If you haven’t yet done so, read the first installment of The Definitive Social Media Guide for Technologically Illiterate Beauty Professionals and follow the steps outlined in that post to more efficiently manage your social media profiles. It is imperative that you read the first post before reading this one!

Most of us already have Facebook accounts, but if you don’t, signup is pretty straightforward. Fill in your name, your new email, etc. Once you’ve done that, you have two options: establish a group or create a page. You can do either of them or both. It’s entirely up to you and really depends on what your needs are.

Pages and Groups differ in how their privacy, audience, and communication are handled.

Privacy: Page information and posts are public and generally available to everyone on Facebook.
Audience: Anyone can like a Page to connect with it and get News Feed updates. There is no limit to how many people can like a Page.
Communication: Page admins can share posts from their Page. Page posts can appear in the News Feeds of people who like the Page. Page admins can also create customized apps for their Page and check Page Insights to track the Page’s growth and activity.

Privacy: In addition to an open setting, more privacy settings are available for groups. In secret and closed groups, posts are only visible to group members.
Audience: Group members must be approved or added by other members. When a group reaches a certain size, some features are limited. The most useful groups tend to be the ones you create with small groups of people you know.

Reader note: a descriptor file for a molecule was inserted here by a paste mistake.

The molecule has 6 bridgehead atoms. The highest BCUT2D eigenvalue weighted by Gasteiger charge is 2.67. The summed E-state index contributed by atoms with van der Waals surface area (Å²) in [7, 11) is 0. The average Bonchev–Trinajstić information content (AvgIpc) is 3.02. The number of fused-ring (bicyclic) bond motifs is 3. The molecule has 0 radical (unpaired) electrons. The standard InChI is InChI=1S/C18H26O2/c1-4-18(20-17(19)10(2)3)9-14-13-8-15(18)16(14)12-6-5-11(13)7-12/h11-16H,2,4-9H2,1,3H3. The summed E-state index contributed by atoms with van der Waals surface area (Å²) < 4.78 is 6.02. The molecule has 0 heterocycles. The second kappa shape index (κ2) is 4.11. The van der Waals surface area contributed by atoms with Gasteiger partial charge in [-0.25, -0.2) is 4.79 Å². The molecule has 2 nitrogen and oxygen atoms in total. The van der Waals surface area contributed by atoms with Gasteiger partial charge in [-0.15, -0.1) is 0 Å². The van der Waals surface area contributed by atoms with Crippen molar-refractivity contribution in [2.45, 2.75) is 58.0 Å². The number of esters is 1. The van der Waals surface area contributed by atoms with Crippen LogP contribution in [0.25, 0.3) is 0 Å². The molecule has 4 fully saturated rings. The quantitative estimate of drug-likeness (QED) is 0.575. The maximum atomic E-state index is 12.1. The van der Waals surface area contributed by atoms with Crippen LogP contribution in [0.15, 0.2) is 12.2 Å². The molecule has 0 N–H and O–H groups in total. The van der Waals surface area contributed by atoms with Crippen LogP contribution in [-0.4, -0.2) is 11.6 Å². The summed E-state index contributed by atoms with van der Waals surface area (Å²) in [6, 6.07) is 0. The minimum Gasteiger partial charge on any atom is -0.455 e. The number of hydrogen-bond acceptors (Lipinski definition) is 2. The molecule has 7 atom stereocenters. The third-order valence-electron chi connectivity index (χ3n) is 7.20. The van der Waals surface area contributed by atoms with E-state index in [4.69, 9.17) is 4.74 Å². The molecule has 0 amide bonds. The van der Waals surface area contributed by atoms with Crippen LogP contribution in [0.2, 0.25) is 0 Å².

Communication: In groups, members receive notifications by default when any member posts in the group. Group members can participate in chats, upload photos to shared albums, collaborate on group docs and invite members who are friends to group events.
Pages tend to be better for businesses than groups. They allow your clients to see content you post (whether they’re status updates, pictures, or links). They also allow your clients to “check-in” to your business and rate it. Pages are also good for bloggers that want to share their content to Facebook subscribers (like I do here).

There are several types of pages and you want to make sure you pick the right one for you. Each allows you to share different details depending on the page type you’ve chosen.
Local Business or Place Page profile fields include:
* About (This field allows you to share some general information about your business, including what you do and your philosophy.)
* Website